S.M. Green, H. Winterberg, P.J. Franks, C.J. Moffatt, C.J. Eberhardie, S. McLaren
Journal of Wound Care, Vol. 8, Iss. 7, 01 Jul 1999, pp 325 - 330
Nutritional status has been associated with the development and healing of pressure ulcers. This study aimed to examine the dietary intake of adults who had pressure ulcers (n = 75) and a control group with no pressure ulcers (n = 100), randomly selected from those receiving treatment from community nurses. All participants were considered to be at risk of developing pressure damage. Dietary intake was assessed using a 24-hour recall method (completed by 84 participants) and a nutritional questionnaire (completed by all 175 participants). The mean age of participants was 79 ± 6 years and 70% were women. Patients who had pressure ulcers had a lower energy intake (mean difference -185kcal,
95% confidence interval -413 to 43) and intake of protein (mean difference -6.73g/day, 95% CI -16.20 to 2.74) but neither factor achieved a standard level of statistical signifiance. However, when protein was categorised into quartiles, a significantly higher proportion of participants with low intake had pressure ulcers on chi-squared analysis (p = 0.043).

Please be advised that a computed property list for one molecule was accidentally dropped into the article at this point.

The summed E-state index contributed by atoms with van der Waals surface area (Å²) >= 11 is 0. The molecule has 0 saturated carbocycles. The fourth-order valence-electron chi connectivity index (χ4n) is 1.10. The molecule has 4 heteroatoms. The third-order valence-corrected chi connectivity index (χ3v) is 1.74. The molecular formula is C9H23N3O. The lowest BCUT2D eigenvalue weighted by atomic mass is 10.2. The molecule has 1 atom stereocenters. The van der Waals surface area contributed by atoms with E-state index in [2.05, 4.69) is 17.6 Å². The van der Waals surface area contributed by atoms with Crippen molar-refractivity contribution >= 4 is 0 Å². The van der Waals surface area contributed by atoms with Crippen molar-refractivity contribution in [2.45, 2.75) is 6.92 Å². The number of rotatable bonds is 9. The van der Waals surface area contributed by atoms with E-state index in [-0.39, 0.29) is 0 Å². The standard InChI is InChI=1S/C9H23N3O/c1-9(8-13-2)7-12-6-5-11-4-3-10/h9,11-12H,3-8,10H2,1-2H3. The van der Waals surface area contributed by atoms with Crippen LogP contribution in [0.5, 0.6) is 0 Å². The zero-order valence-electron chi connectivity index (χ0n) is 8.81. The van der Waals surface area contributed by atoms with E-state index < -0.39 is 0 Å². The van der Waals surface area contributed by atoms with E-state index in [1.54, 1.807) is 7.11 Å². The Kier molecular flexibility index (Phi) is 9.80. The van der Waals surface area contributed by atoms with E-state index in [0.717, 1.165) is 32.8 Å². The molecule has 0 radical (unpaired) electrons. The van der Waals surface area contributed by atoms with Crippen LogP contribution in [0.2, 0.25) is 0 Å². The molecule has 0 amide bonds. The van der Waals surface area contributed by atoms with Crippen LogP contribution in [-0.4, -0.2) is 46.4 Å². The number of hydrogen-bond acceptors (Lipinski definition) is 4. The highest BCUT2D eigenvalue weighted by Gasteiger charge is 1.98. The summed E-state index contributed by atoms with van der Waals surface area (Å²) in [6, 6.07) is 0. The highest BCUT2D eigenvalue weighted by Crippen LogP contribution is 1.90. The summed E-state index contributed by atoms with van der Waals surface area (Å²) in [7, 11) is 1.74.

More participants who had pressure ulcers required assistance with eating (odds ratio 4.55, 95% CI 1.53 to 13.54) and more had experienced recent taste changes (odds ratio 3.28, 95% CI 1.19 to 9.10). While these differences were significant, there were few major differences between those who had pressure ulcers and the control group. A number of participants in both groups had poor nutritional intake and other risk factors for malnutrition were also found.
Poor nutrition is a problem for all patients receiving community nursing care, not just those with pressure ulceration. Due to acknowledged difficulties in recording nutritional intake in elderly patients, further assessment of dietary intake in those receiving community nursing services should be undertaken to support these results.